Tennis shoes with a glazed finish and unscuffed soles. Pants, slack and held up by some unknown mechanism under his buttocks. A crimson, numbered, and named red jersey over a white t-shirt, both obscuring his underwear. A bright red baseball cap angled obliquely on his skull completes the ensemble.
“What’s wrong with my clothes?” He asks.
“I’m not in the mood to write an essay, James.”
“It’s James. Go back to your apartment, get some denim and a shirt you can get paint on, get torn up, and generally, you know, ruined. I have a pair of gloves you can wear.”
“Blue jeans. And leave your cell-phone here.”
“This is work, not a vacation.”
“This is bullshit.”
“Cassandra not being able to pay her rent because you. Stole. From. Her. Is bullshit. You can keep your cellphone and your clothes and walk right back to her apartment with an eviction notice pinned to the back of your shirt if you’d like.”
James' lips curl into his mouth and he bites down. “Fine.”
She takes another sip of coffee as he shuffles forward, one hand plumbing his pockets, the other countering gravity and force’s effect on his pants. He pulls out a cheep, sleek clamshell phone and holds it over the desk. He drops it after the antique clock in the corner of her office tocks twice.
He turns around and shuffles out.
Marina listens to his footsteps attenuate before grabbing the phone, flipping up the screen, opening the dialed numbers list, and scrolling through every call and text he made for the past week.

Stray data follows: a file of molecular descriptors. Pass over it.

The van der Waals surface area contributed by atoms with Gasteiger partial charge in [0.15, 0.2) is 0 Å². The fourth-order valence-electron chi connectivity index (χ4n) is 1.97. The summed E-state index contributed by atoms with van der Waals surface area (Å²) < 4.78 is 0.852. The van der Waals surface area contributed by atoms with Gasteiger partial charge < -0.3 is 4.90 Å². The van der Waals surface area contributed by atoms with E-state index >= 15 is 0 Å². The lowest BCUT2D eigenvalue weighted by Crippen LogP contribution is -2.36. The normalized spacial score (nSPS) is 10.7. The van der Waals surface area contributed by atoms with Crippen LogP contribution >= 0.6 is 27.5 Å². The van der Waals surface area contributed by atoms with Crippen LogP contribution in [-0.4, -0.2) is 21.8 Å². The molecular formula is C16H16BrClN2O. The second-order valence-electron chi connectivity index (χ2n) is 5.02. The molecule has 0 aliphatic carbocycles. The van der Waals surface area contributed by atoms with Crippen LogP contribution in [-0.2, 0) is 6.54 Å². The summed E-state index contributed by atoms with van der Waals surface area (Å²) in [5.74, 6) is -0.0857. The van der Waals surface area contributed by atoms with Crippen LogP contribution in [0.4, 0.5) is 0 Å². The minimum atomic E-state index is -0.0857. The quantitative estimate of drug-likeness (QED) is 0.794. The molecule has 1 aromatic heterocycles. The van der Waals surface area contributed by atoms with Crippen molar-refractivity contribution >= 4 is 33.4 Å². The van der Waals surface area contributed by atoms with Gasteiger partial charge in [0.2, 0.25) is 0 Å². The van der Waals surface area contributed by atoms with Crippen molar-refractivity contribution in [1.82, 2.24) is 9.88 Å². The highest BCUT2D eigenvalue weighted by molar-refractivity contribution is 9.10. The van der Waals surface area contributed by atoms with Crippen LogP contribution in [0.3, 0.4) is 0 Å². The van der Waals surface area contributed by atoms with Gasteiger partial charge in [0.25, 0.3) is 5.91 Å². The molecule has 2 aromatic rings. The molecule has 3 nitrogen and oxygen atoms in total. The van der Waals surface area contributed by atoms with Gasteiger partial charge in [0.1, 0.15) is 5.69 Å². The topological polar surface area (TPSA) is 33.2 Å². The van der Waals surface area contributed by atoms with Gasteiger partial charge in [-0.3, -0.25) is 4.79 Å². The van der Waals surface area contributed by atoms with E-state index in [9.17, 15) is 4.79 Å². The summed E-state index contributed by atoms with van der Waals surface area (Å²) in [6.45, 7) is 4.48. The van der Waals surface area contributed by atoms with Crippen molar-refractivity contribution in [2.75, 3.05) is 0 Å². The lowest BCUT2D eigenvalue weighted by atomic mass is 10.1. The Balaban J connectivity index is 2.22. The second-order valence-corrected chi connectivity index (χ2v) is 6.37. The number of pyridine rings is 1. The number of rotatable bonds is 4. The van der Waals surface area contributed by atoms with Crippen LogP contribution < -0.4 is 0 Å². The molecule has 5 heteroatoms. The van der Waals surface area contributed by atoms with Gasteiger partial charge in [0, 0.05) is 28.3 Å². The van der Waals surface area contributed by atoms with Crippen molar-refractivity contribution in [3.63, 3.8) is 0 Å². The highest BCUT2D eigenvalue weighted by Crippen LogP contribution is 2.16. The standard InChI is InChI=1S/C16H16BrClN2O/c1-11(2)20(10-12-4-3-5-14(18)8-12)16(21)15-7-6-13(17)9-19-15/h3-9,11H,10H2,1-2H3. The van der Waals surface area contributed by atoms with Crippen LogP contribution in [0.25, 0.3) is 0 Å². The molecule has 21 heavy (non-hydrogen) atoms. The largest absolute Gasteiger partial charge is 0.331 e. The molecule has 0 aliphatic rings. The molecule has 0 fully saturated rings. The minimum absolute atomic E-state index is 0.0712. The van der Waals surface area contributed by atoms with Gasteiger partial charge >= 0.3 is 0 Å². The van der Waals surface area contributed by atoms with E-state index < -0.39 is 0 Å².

She gets out a knife-sharpened wooden pencil and starts writing down the unnamed numbers. Then, named numbers that were called rarely, again for the numbers he rarely received calls from.
She writes out categories and frequencies before copying the commonly called numbers. She exits the the main menu, claps it shut, and sets it precisely where James dropped it on her desk. She tears off the page, folds it, and sticks it in the oiled, aged green metal file cabinet.Marina takes a long sip from her mug as she hears Jame’s footsteps scuff across the linoleum.
“And boots. Don’t forget boots.”
He whispers, “god damnit.” She hears him.
She picks the phone back up, and navigates to the text messages. She selects a few sent by a girl named Alexandra.
The ones with pictures.